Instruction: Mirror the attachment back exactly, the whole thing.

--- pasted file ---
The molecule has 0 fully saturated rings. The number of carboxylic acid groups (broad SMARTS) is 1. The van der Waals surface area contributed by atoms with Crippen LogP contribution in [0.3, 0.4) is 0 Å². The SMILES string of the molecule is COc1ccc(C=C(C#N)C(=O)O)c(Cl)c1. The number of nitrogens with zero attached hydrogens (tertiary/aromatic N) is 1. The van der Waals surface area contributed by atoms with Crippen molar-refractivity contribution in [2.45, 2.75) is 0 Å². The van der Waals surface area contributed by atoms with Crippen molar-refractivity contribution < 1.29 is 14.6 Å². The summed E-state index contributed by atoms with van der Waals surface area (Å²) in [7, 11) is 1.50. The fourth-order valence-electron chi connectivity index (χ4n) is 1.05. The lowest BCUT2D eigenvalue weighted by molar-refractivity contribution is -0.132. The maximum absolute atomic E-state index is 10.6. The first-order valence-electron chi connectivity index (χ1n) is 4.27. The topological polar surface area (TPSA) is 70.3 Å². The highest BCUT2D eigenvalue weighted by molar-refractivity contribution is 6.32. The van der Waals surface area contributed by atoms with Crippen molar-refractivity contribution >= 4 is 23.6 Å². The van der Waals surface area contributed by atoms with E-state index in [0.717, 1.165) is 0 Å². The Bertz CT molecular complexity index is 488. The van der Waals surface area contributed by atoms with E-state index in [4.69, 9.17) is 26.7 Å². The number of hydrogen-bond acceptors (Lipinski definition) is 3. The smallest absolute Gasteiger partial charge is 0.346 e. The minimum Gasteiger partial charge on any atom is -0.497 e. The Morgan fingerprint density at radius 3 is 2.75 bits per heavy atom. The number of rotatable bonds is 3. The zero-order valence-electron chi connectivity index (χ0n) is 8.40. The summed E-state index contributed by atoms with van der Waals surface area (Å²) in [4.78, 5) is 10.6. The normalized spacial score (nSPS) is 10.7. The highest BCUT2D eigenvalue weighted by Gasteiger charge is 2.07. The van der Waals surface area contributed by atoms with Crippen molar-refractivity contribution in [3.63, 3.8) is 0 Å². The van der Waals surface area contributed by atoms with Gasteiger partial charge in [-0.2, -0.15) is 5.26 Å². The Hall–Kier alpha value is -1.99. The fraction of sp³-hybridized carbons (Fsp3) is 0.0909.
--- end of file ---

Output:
The molecule has 0 fully saturated rings. The number of carboxylic acid groups (broad SMARTS) is 1. The van der Waals surface area contributed by atoms with Crippen LogP contribution in [0.3, 0.4) is 0 Å². The SMILES string of the molecule is COc1ccc(C=C(C#N)C(=O)O)c(Cl)c1. The number of nitrogens with zero attached hydrogens (tertiary/aromatic N) is 1. The van der Waals surface area contributed by atoms with Crippen molar-refractivity contribution in [2.45, 2.75) is 0 Å². The van der Waals surface area contributed by atoms with Crippen molar-refractivity contribution < 1.29 is 14.6 Å². The summed E-state index contributed by atoms with van der Waals surface area (Å²) in [7, 11) is 1.50. The fourth-order valence-electron chi connectivity index (χ4n) is 1.05. The lowest BCUT2D eigenvalue weighted by molar-refractivity contribution is -0.132. The maximum absolute atomic E-state index is 10.6. The first-order valence-electron chi connectivity index (χ1n) is 4.27. The topological polar surface area (TPSA) is 70.3 Å². The highest BCUT2D eigenvalue weighted by molar-refractivity contribution is 6.32. The van der Waals surface area contributed by atoms with Crippen molar-refractivity contribution >= 4 is 23.6 Å². The van der Waals surface area contributed by atoms with E-state index in [0.717, 1.165) is 0 Å². The Bertz CT molecular complexity index is 488. The van der Waals surface area contributed by atoms with E-state index in [4.69, 9.17) is 26.7 Å². The number of hydrogen-bond acceptors (Lipinski definition) is 3. The smallest absolute Gasteiger partial charge is 0.346 e. The minimum Gasteiger partial charge on any atom is -0.497 e. The Morgan fingerprint density at radius 3 is 2.75 bits per heavy atom. The number of rotatable bonds is 3. The zero-order valence-electron chi connectivity index (χ0n) is 8.40. The summed E-state index contributed by atoms with van der Waals surface area (Å²) in [4.78, 5) is 10.6. The normalized spacial score (nSPS) is 10.7. The highest BCUT2D eigenvalue weighted by Gasteiger charge is 2.07. The van der Waals surface area contributed by atoms with Crippen molar-refractivity contribution in [3.63, 3.8) is 0 Å². The van der Waals surface area contributed by atoms with Gasteiger partial charge in [-0.2, -0.15) is 5.26 Å². The Hall–Kier alpha value is -1.99. The fraction of sp³-hybridized carbons (Fsp3) is 0.0909.